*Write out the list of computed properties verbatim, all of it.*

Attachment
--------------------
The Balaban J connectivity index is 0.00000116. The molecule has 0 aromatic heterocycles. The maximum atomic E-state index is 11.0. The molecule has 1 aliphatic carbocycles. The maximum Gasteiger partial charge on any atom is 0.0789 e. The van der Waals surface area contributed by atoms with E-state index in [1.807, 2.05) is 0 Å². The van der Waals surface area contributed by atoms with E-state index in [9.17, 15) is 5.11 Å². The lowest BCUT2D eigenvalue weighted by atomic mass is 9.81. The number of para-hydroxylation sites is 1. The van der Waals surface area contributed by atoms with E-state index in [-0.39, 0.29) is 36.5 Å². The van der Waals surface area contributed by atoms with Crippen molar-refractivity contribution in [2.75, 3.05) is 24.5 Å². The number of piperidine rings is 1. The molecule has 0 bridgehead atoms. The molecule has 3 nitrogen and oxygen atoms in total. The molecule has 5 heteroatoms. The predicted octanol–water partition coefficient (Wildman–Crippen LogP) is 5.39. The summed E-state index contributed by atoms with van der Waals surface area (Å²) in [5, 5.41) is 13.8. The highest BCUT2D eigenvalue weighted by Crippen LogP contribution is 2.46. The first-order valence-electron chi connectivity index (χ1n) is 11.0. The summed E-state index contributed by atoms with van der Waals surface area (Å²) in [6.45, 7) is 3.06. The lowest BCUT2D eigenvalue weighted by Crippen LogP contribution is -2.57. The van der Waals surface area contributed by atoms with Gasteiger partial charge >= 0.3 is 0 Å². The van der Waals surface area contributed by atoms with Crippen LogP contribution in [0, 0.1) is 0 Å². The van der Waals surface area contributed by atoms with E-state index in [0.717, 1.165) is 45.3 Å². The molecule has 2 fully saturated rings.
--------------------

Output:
The Balaban J connectivity index is 0.00000116. The molecule has 0 aromatic heterocycles. The maximum atomic E-state index is 11.0. The molecule has 1 aliphatic carbocycles. The maximum Gasteiger partial charge on any atom is 0.0789 e. The van der Waals surface area contributed by atoms with E-state index in [1.807, 2.05) is 0 Å². The van der Waals surface area contributed by atoms with E-state index in [9.17, 15) is 5.11 Å². The lowest BCUT2D eigenvalue weighted by atomic mass is 9.81. The number of para-hydroxylation sites is 1. The van der Waals surface area contributed by atoms with E-state index in [-0.39, 0.29) is 36.5 Å². The van der Waals surface area contributed by atoms with Crippen molar-refractivity contribution in [2.75, 3.05) is 24.5 Å². The number of piperidine rings is 1. The molecule has 0 bridgehead atoms. The molecule has 3 nitrogen and oxygen atoms in total. The molecule has 5 heteroatoms. The predicted octanol–water partition coefficient (Wildman–Crippen LogP) is 5.39. The summed E-state index contributed by atoms with van der Waals surface area (Å²) in [5, 5.41) is 13.8. The highest BCUT2D eigenvalue weighted by Crippen LogP contribution is 2.46. The first-order valence-electron chi connectivity index (χ1n) is 11.0. The summed E-state index contributed by atoms with van der Waals surface area (Å²) in [6.45, 7) is 3.06. The lowest BCUT2D eigenvalue weighted by Crippen LogP contribution is -2.57. The van der Waals surface area contributed by atoms with Gasteiger partial charge >= 0.3 is 0 Å². The van der Waals surface area contributed by atoms with Crippen LogP contribution in [0, 0.1) is 0 Å². The van der Waals surface area contributed by atoms with E-state index in [0.717, 1.165) is 45.3 Å². The molecule has 2 fully saturated rings.